Biden, taking his place for the first time as head of state before the U.N.’s distinctive green marble rostrom, also used his half-hour speech to push for aggressive actions against COVID-19 and climate change.
“This is a clear and urgent choice that we face here at the dawning of what must be a decisive decade for our world, a decade that will quite literally determine our futures,” he said. “As a global community, we're challenged by urgent and looming crises wherein lie enormous opportunities if -- if -- we can summon the will and resolve to seize these opportunities.”
Without mentioning his nation’s greatest adversary -- China -- by name, Biden also vowed that he would not seek to escalate conflict. In an earlier speech before the General Assembly, U.N. Secretary General Antonio Guterres said it would be “impossible to address dramatic economic and development challenges while the world’s two largest economies are at odds with each other”
“We're not seeking -- I’ll say it again -- we are not seeking a new Cold War or a world divided into rigid blocs,” President Biden said. “The United States is ready to work with any nation that steps up to pursue a peaceful resolution to shared challenges, even if we have intense disagreements in other areas, because we'll all suffer the consequences of our failure if we do not come together to address the urgent threats like COVID-19, climate change or enduring threats like nuclear proliferation.”
‘We’ve turned the page’
Biden also defended his controversial decision to withdraw forces from Afghanistan after 20 years of American involvement there. Those comments were noted by Afghanistan’s ambassador to the U.N., Ghulam Isaczai, who was appointed by the previous government, before the Taliban seized power last month. The White House has said that they are in “no rush” to recognize the Taliban as the official government.
“I stand here today, for the first time in 20 years, with the United States not at war,” Biden said. “We've turned the page.”
Biden’s appearance on Tuesday was a direct rebuke to the aggressive “America first” doctrine of his predecessor, Donald Trump.
“As we look ahead, we will lead,” he said. “We will lead on all the greatest challenges of our time from COVID to climate, peace and security, human dignity and human rights. But we will not go it alone. We will lead together with our allies and partners in cooperation with all those who believe as we do, that this is within our power to meet these challenges, to build a future, to miss all of our people and preserve this planet.”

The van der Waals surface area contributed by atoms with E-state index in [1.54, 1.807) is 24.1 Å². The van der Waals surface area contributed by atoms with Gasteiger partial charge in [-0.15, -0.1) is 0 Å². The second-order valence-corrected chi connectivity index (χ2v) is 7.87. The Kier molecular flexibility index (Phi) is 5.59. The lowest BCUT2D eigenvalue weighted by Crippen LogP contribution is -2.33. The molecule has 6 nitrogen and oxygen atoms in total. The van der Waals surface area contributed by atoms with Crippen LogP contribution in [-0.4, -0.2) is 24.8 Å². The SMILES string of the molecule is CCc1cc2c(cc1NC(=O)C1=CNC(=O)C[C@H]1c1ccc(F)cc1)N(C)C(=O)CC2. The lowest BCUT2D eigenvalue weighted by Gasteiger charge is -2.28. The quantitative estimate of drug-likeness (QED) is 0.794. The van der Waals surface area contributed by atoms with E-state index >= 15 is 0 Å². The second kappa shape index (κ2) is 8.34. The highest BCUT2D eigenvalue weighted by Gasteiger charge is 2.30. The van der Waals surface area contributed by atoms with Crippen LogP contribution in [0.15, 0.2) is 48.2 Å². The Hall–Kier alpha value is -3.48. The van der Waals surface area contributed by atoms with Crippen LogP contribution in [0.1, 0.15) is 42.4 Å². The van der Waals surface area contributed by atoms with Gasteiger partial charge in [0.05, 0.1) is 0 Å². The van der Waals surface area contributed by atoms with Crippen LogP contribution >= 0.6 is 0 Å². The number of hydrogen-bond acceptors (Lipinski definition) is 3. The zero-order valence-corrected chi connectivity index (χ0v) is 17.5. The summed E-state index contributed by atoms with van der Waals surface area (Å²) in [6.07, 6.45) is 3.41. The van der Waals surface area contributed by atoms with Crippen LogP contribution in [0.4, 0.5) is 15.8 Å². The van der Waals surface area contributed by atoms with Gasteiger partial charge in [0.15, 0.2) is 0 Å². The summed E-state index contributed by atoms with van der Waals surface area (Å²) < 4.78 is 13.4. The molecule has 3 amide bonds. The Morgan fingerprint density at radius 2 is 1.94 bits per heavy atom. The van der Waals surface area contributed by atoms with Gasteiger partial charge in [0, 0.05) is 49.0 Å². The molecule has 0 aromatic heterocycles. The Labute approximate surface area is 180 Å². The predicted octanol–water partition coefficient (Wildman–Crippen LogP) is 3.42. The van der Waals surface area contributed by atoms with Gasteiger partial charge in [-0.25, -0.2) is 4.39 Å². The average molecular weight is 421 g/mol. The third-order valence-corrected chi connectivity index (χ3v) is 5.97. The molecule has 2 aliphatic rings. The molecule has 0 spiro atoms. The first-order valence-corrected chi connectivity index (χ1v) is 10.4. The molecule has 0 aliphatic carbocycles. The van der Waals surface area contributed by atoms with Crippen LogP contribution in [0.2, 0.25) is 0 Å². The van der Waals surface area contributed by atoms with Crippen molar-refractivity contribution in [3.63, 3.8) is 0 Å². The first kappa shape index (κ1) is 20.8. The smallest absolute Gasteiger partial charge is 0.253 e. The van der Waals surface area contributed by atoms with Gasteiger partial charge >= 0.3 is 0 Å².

The annual assembly at U.N. headquarters in New York is arguably the biggest global stage for world leaders, with leaders using their time to expound on topics of global and regional interest before the 193-member assembly. This year, only about 100 heads of state announced they would attend in person: the leaders of China, Iran, Egypt and Somalia are among a handful of those delivering pre-recorded comments.
Ideals vs reality
But Biden’s globalist, cooperative, optimistic vision clashes with awkward reality. On Friday, America’s oldest ally, France, recalled its ambassadors to the U.S. and Australia, expressing anger over the “stab in the back” delivered by those two nations when their nuclear submarine deal nullified a nearly $70 billion French-Australian deal for conventional submarines.
White House Press Secretary Jen Psaki said Biden will soon hold a phone call with his French counterpart, President Emmanuel Macron, who is not planning to travel to New York. She declined to say whether the Biden administration would be making a compensatory gesture to France.
Biden will also meet Tuesday on the sidelines of the U.N. event with Australian Prime Minister Scott Morrison. Later Tuesday, he will meet in Washington with British Prime Minister Boris Johnson.
Later in the week, separate from the UN meeting, Biden will host a summit on COVID-19, and will also meet with both Indian Prime Minister Narendra Modi and Japanese Prime Minister Yoshihide Suga. Those two are members of the so-called “Quad,” a strategic dialogue that also includes Australia, and is seen as a bulwark against growing Chinese influence.
U.N. correspondent Margaret Besheer contributed from New York.